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How defensive end A.J. Epenesa can win NFL Defensive Rookie of the Year

Hint: It involves lots of sacks

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The NFL Defensive Rookie of the Year (ROTY) award is typically given to a linebacker. Over the last 20 seasons, 12 of the winners have played linebacker, with only two cornerbacks, two defensive tackles, and four defensive ends winning the award otherwise.

If A.J. Epenesa, the Buffalo Bills’ second-round pick in the 2020 NFL Draft, wants to become just the third player in franchise history (after Jim Haslett in 1979 and Shane Conlan in 1987, both of whom were linebackers) to win the award, there’s one clear way to accomplish the feat.

Five of the last six defensive lineman to win the award made an immediate impact as a pass rusher in their rookie season. Nick Bosa had nine sacks as a rookie last year with the San Francisco 49ers on his way to winning the award. His older brother, Joey Bosa, had 10.5 sacks with the San Diego Chargers in 2016, one year prior to the team’s move to Los Angeles. Defensive tackle Aaron Donald had nine sacks as a rookie in 2014 with the St. Louis Rams, two years prior to their move to Los Angeles, when he won the award. Ndamukong Suh had ten sacks as a member of the Detroit Lions in 2010 when he won the award, and Julius Peppers had 12 sacks for the Carolina Panthers during his Defensive ROTY-winning season in 2002.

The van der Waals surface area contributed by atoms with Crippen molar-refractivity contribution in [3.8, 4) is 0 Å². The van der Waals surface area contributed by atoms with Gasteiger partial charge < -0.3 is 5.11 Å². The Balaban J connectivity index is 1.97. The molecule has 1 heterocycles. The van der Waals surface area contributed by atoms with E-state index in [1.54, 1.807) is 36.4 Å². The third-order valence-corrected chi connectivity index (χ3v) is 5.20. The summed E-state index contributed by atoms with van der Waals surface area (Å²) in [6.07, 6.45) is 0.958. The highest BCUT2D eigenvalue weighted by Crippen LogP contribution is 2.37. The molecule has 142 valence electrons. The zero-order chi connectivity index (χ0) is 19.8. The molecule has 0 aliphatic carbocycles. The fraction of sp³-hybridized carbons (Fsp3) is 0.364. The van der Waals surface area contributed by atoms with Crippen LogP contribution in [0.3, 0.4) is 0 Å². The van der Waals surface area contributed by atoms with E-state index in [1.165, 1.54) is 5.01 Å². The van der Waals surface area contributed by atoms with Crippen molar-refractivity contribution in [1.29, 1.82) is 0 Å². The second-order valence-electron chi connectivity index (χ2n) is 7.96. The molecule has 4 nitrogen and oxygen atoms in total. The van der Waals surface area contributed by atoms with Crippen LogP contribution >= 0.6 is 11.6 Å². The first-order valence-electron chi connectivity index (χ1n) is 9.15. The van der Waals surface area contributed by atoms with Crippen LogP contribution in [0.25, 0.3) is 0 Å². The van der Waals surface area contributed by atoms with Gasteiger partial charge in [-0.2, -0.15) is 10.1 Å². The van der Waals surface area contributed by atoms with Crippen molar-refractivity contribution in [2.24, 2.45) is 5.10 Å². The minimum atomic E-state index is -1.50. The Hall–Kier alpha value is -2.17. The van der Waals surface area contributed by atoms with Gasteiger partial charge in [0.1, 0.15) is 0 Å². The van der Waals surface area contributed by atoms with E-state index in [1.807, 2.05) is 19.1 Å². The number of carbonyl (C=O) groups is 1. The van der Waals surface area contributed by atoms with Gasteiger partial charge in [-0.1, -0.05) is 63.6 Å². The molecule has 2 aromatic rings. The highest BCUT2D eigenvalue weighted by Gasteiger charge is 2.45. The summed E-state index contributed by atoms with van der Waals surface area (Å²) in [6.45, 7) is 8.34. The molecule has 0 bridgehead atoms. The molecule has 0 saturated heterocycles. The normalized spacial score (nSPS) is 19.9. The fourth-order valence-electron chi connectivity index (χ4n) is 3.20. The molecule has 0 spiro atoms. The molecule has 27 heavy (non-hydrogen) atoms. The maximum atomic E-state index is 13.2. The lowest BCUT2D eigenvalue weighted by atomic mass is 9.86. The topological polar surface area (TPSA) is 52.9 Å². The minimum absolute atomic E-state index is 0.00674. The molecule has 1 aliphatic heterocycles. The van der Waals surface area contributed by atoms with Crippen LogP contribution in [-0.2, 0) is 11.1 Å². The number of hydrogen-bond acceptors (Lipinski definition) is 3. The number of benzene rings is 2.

Only defensive tackle Sheldon Richardson managed to win the award as a defensive lineman without making much of an impact as a pass rusher, as he notched 3.5 sacks en route to winning the award in 2013 with the New York Jets. However, Richardson had 78 total tackles and 12 tackles for loss that year, incredible numbers for a 3-4 defensive end.

So, what does any of that have to do with Epenesa, and how does it point to the possibility that he’ll win the award? One of Epenesa’s best traits is his versatility, meaning that he’ll have the ability to play both defensive end and defensive tackle perhaps as early as this year. While head coach Sean McDermott has acknowledged the difficulty in having a young player learn multiple positions, it’s clear that he views Epenesa as someone who can move all around the defensive line.

McDermott’s ideal scenario for Epenesa has the rookie playing in a backup role, but that backup role could allow the young man to shine through in some scenarios to earn his counting stats. If the Bills use Epenesa primarily as a defensive tackle in pass-rush situations, for example, on a line containing Mario Addison, Jerry Hughes, and Trent Murphy or Ed Oliver, it’s quite likely that Epenesa will be the man most likely to face a one-on-one block. The 6’6”, 280-lb behemoth will have plenty of room to go to work if that’s the case.

Much of Epenesa’s chance at winning the award will be dictated by snap share. If he is held out by a returning veteran (Murphy) or another young returning player (Darryl Johnson Jr.), then it will be difficult for him to play enough even if he’s bouncing between the end and tackle position. But if he manages to play around 40% of the snaps, which isn’t unreasonable given his positional versatility and the prevalence of passing situations in the modern NFL, then Epenesa has a real opportunity to disrupt his way to an NFL Defensive Rookie of the Year nod.